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  • Amelia


Updated: Nov 19, 2020


2​020 has been a season defined by the unexpected, but don‘t assume it’s all over just yet.

Sergio Pérez is one of many drivers who fits into the unenviable category of having the skills, but not the results. His 10 years in Formula 1 have proven to many that he has the ability to fight with the very best, but so far, the machinery to do so has escaped him. The Mexican driver began his career with Sauber in 2011, moving to McLaren to replace Hamilton, just as he began his career at Mercedes, the beginning of the team’s domination that we’re still talking about today. Just a year later, 3 years after his debut, Pérez moved to then-Force India. His dedication to Vijay Mallya’s team led him to put them into administration even when said owner became unable to fund it, which saved hundreds of jobs and ensured the team’s future in motorsport. For a driver that was tipped at the start of his career to fight with Alonso, Hamilton and Vettel, and yet committed so much to a midfield team, everyone felt that Pérez departure was cruel, especially when there’s an ever-decreasing number of seats left.

Pérez could fit into a number of the remaining empty slots, though. At Haas, he would provide invaluable experience rebuilding a struggling team: at Alfa Romeo, he would work alongside the team that knew him as a rookie. For both teams, Pérez comes with experience, both in racing and growing success of a team. Oh, and loads of money.

Pérez’s extensive list of sponsors was one of the reasons he was chosen over Esteban Ocon back in 2018, when Lawrence Stroll purchased Force India - a deal which, remember, Sergio himself instigated. F1 is always twisty. Clearly, Checo likes good Wi-Fi, as has the backing of 3 telecommunications companies, which provide a substantial income for his team. For Haas and Alfa Romeo, especially with new financial regulations, an investment like this could change everything - like they have at Racing Point.

There’s another possibility I haven’t yet mentioned, though - Red Bull. Yes, I know what you’re thinking: “Amelia, they’re doing a balancing act with 2 talented drivers as it is, they don’t need another”. I’d be inclined to agree, but if Dietrich Mateschitz was happy with 2 drivers, he wouldn’t have 2 teams in Formula 1. Whilst the last 2 races have shown that Alex Albon and Pierre Gasly have more than enough talent to go around, something they seriously lack is experience. Sergio Pérez has spent double the time in F1 than Gasly and Albon combined, and might be the change that fits Red Bull’s second seat perfectly. Yuki Tsunoda is providing spectacular performances in F2, and Daniil Kvyat is a reliable driver for Alpha Tauri, but if Helmut Marko decides to bin the Russian before promoting his Japanese teammate to F1, Red Bull actually - prepare yourselves - don’t have any junior careers left to ruin *or make*. I know.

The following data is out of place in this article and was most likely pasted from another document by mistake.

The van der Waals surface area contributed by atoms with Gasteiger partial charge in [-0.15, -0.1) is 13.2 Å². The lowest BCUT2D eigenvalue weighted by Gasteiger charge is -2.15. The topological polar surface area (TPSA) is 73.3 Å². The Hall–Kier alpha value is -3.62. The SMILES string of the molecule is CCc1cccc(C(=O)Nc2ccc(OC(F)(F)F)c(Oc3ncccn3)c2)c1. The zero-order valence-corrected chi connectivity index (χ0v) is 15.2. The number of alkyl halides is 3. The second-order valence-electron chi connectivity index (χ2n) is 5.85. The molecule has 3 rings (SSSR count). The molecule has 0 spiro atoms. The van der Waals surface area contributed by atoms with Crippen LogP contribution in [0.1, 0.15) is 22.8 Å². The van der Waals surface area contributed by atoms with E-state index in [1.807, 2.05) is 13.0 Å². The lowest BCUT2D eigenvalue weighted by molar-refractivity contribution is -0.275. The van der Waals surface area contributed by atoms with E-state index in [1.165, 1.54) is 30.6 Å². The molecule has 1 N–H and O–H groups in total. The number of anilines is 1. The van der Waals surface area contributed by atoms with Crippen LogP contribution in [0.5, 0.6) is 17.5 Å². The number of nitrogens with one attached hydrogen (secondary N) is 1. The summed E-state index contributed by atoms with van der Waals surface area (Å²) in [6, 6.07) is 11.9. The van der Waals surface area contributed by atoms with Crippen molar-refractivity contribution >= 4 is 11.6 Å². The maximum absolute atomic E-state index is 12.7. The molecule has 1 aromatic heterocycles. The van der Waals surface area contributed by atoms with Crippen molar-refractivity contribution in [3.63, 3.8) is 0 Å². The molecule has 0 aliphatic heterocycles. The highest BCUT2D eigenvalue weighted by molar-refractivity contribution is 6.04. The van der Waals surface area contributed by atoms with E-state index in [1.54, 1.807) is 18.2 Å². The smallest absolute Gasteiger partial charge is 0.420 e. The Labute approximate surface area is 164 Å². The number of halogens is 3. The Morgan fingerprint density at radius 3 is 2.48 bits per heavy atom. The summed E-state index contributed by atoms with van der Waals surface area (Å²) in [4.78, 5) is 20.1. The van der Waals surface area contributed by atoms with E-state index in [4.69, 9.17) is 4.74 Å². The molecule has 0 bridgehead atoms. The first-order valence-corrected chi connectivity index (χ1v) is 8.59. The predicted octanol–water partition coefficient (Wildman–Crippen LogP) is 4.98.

Pérez might be the best option for Red Bull, especially because he isn’t a hotshot rookie - he knows how to race. Moreover, if he fails to make an impact in Albon’s current seat, it forces Christian Horner and co. to make a serious assessment on their culture.

Oh, and back to the money (come on, it’s Formula 1). I mentioned the superpower telecommunications companies that Pérez brings with him, and of course, a team would be crazy to overlook them. Perhaps this is less so for the “top 3”, but even with the 2022 Financial Regulations, Red Bull losing Aston Martin as their lead sponsor puts them on the back foot to Mercedes. Whilst we all know Ferrari are behind the Milton Keynes-based team right now, there are some serious competitors, namely Renault, McLaren, and - most significantly -Racing Point.

And just to mix it up a bit, where are Aston Martin going to? Racing Point. Told you F1 was twisty.

To recap, that means that Red Bull’s current main sponsor is moving to Pérez’s current team, who, with Aston Martin’s helping hand, could end up fighting them for podiums every race very soon. Even if Pérez doesn’t want to move to the energy drinks manufacturer team, I have a feeling he’s going to have Christian Horner’s phone number by the end of the year.

Does this mean Pérez is going to Red Bull Racing for 2021? Probably not. Christian Horner did mention the 30-year-old’s name in Mugello, that was before Albon claimed his first podium. Movistar did report that Pérez manager had been in contact with Red Bull, but according to their press team, this was because the same team manage Sebastian Buemi, who drove for Red Bull a decade ago.

Zak Brown also offered the Mexican an IndyCar seat for Arrow McLaren. Taking over the crown for Alonso? Perhaps it’ll go the way we expected for Pérez after all, one way or another.

Red Bull are likely to stick with their talent pool for 2021, but silly season’s never over till it’s over. Don’t look away.

If you enjoyed this, let me know! Contact me on Twitter (@formulaAMELIA), and drop me a comment!

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